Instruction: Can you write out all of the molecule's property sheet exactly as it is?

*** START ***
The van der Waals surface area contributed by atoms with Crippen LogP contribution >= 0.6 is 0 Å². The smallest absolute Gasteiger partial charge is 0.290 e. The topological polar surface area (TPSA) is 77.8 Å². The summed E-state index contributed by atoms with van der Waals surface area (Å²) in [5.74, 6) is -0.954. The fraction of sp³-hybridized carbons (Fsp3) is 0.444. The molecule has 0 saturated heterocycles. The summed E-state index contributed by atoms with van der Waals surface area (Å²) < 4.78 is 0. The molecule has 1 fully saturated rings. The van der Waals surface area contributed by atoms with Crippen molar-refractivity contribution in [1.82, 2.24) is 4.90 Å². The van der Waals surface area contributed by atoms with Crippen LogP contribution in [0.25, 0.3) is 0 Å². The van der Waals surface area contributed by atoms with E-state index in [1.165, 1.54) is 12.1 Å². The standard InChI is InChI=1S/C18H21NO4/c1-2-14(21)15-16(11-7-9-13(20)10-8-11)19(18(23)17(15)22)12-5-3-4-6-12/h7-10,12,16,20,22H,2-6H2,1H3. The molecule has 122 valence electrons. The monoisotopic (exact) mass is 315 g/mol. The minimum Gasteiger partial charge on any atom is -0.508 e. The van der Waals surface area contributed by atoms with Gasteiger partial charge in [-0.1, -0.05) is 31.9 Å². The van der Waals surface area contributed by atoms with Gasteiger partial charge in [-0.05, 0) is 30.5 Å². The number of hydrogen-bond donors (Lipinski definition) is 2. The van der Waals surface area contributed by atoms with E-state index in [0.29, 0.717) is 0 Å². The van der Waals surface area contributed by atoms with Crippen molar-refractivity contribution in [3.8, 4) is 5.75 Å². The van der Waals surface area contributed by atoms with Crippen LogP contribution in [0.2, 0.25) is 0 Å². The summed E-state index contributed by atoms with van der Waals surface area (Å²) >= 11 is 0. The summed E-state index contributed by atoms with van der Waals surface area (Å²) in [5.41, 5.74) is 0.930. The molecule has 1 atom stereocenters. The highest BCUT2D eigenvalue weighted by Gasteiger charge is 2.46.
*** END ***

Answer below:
The van der Waals surface area contributed by atoms with Crippen LogP contribution >= 0.6 is 0 Å². The smallest absolute Gasteiger partial charge is 0.290 e. The topological polar surface area (TPSA) is 77.8 Å². The summed E-state index contributed by atoms with van der Waals surface area (Å²) in [5.74, 6) is -0.954. The fraction of sp³-hybridized carbons (Fsp3) is 0.444. The molecule has 0 saturated heterocycles. The summed E-state index contributed by atoms with van der Waals surface area (Å²) < 4.78 is 0. The molecule has 1 fully saturated rings. The van der Waals surface area contributed by atoms with Crippen molar-refractivity contribution in [1.82, 2.24) is 4.90 Å². The van der Waals surface area contributed by atoms with Crippen LogP contribution in [0.25, 0.3) is 0 Å². The van der Waals surface area contributed by atoms with E-state index in [1.165, 1.54) is 12.1 Å². The standard InChI is InChI=1S/C18H21NO4/c1-2-14(21)15-16(11-7-9-13(20)10-8-11)19(18(23)17(15)22)12-5-3-4-6-12/h7-10,12,16,20,22H,2-6H2,1H3. The molecule has 122 valence electrons. The monoisotopic (exact) mass is 315 g/mol. The minimum Gasteiger partial charge on any atom is -0.508 e. The van der Waals surface area contributed by atoms with Gasteiger partial charge in [-0.1, -0.05) is 31.9 Å². The van der Waals surface area contributed by atoms with Gasteiger partial charge in [-0.05, 0) is 30.5 Å². The number of hydrogen-bond donors (Lipinski definition) is 2. The van der Waals surface area contributed by atoms with E-state index in [0.29, 0.717) is 0 Å². The van der Waals surface area contributed by atoms with Crippen molar-refractivity contribution in [3.8, 4) is 5.75 Å². The van der Waals surface area contributed by atoms with Crippen LogP contribution in [0.2, 0.25) is 0 Å². The summed E-state index contributed by atoms with van der Waals surface area (Å²) >= 11 is 0. The summed E-state index contributed by atoms with van der Waals surface area (Å²) in [5.41, 5.74) is 0.930. The molecule has 1 atom stereocenters. The highest BCUT2D eigenvalue weighted by Gasteiger charge is 2.46.